It’s been almost two weeks since Nashville sensation Lainey Wilson notched the most nominations — nine, to be exact — from the Country Music Association Awards for the second year in a row, and she’s still in a state of shock.
“It’s crazy,” she marvels of being the leading lady heading into another CMAs. “I mean, there’s a few categories where I’m competing with myself. It’s wild. If you would have told little Lainey that this would happen this soon into my career, I would have told you you were lying.”
But while the 31-year-old Baskin, Louisiana, native won new artist of the year at the 2022 CMAs, she’s no Nashville newbie.
“I got here in 2011 in my little camper trailer, and it was 12 years Aug. 1st. But I feel like I’ve only had my foot in the door for a couple of years,” reflects Wilson. “Some people just show up to Nashville, and it just happens and that’s it. But I have always truly had the mentality of, ‘OK, if this takes me longer, that’s fine.’ That means that I’m going to have longevity, that I’ll be here till the cows come home.”
Now, that long-game plan is scoring big for Wilson. After taking home two CMAs last November, she added to her trophy haul with four Academy of Country Music Awards — including album of the year for her fourth studio LP, “Bell Bottom Country” — in May.
And when the 2023 CMAs go down at Nashville, Tenn.’s Bridgestone Arena on Nov. 8, she’ll be up for the prestigious entertainer of the year prize against the likes of Morgan Wallen, Luke Combs, Carrie Underwood and Chris Stapleton.
Then, of course, there’s her art-imitates-life role as country singer Abby in the hot Western drama
“Yellowstone,” which she joined last November for the fifth and final season. (With the actors’ strike ongoing at the time of this interview, Wilson wasn’t permitted to discuss the show.)
She has certainly come a long way from working as a Hannah Montana impersonator in high school, booking three or four birthday parties a weekend. With a string of country hits since 2021 — including “Things a Man Oughta Know,” “Never Say Never” (with Cole Swindell), “Heart Like a Truck,” “Wait in the Truck” (with Hardy) and current single “Watermelon Moonshine” — Wilson is on the kind of roll where she seemingly can do no wrong.
“I feel like the stars have just aligned,” she says. “But the truth is, I think we worked so hard on the front end of this. It’s been brick by brick for me, it’s been song by song, it has been team member by team member, it has been fan by fan.”
And having found all of this success at 31 instead of 21, Wilson isn’t about to lose herself in her newfound fame. “I know who I am. I know what I want to say. I know how I want to say it,” she says. “And it’s cool to think that I’m not being anything other than myself … if that’s what the magic is.”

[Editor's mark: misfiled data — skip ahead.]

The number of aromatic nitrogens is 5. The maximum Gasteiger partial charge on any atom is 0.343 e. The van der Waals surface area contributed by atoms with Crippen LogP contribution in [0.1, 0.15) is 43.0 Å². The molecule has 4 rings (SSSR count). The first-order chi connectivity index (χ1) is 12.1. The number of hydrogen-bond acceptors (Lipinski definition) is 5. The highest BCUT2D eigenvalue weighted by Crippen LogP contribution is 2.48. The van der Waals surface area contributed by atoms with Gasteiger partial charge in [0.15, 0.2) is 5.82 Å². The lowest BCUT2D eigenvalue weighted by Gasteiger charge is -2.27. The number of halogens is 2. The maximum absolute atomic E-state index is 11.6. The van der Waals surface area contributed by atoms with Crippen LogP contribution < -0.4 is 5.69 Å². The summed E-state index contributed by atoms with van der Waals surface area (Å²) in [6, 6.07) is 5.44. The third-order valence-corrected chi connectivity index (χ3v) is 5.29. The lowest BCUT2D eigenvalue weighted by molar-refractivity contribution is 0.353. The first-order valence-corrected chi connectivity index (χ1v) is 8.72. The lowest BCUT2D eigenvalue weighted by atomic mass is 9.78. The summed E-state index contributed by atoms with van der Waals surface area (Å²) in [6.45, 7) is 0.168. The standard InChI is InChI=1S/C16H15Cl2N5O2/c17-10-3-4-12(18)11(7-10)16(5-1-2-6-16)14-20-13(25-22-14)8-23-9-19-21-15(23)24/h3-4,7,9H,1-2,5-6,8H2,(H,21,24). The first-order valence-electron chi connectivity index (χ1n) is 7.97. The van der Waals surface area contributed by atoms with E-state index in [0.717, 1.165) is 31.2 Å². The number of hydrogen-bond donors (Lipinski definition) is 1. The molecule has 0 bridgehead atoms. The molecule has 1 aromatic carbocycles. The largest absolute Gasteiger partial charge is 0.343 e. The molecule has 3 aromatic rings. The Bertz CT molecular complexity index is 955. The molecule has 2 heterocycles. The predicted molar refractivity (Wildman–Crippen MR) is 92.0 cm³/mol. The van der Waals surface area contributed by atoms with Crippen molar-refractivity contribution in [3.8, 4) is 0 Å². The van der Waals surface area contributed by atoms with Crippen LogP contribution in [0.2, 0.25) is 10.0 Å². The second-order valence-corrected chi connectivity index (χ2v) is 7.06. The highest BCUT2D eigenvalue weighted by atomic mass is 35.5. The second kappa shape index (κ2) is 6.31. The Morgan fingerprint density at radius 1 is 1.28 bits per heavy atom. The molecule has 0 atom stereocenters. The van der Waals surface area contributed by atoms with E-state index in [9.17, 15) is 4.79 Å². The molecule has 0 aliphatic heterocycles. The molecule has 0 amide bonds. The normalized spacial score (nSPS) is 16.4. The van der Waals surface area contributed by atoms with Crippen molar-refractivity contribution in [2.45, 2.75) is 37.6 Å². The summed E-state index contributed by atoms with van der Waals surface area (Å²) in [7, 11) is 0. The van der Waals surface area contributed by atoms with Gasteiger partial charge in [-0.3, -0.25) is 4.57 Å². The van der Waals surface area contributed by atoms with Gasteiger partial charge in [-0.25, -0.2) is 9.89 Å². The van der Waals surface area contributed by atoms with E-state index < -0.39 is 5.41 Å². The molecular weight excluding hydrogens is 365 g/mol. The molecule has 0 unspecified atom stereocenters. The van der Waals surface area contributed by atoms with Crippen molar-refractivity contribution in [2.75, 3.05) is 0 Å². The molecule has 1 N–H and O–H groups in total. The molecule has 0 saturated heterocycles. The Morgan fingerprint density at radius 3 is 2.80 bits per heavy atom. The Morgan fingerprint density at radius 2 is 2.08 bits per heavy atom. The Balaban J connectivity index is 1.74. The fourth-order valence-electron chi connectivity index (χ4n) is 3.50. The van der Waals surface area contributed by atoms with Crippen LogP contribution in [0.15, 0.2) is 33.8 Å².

It was certainly a magic moment for Wilson at last year’s CMAs, when she got to attend the awards as a “cordially invited” nominee instead of a wide-eyed fan for the first time.
“I used to wait outside just so I could get a free wristband, hoping that I could be in the pit,” she recalls. “Or I’d save up my money, and I’d buy a ticket in the nosebleeds. And I would go buy an outfit just to get all dressed up and feel like I was a part of it. And I would look down on the floor, and I would see all of these artists who I’m inspired by.
“And so when last year happened,” she continues, “I just felt like I was a part of the community. I felt, like, very embraced. It made me feel like, ‘Wow, I’m really starting to gain the respect of my peers and the people that I look up to in this industry.’ And when that happens, it just kind of lights another fire under you.”
Wilson is also winning in her love life. At the 2023 ACMs, she and her boyfriend, former Pittsburgh Steelers player Devlin “Duck” Hodges, made their red-carpet debut as a couple.
The singer has been boo’d up with the ex-quarterback since 2021, but the pair — who met through mutual friends in Nashville — hadn’t gone public until that star-studded date night in Dallas.
“I just decided to keep something for myself, you know?” she explains. “And I laugh and say I wanted to see if he was in it for the right reasons — and turns out he was. He’s a good boy. He’s the kind of dude that high-fives me on the way out the door. He’s just a good person, and he’s my cheerleader. He knows how important country music is to me, and he knows how important my job is to me, and he just cheers me on from the sidelines. It’s really cool to be able to share a life with somebody who also was super passionate about something since he was a child.”
Hodges, 27, has also served as Wilson’s muse, giving her some real-life material. “I’ve never really been able to write a genuine love song … until I met him,” she says. “It’s been really fun to kind of dive into that emotion. And, you know, even though I’m madly in love and crazy about him, it’s still not those kinds of love songs that are just googly-eyed. It’s not all butterflies and rainbows — it’s going to have a little grit and edge to it. Because the truth is, that’s our relationship.”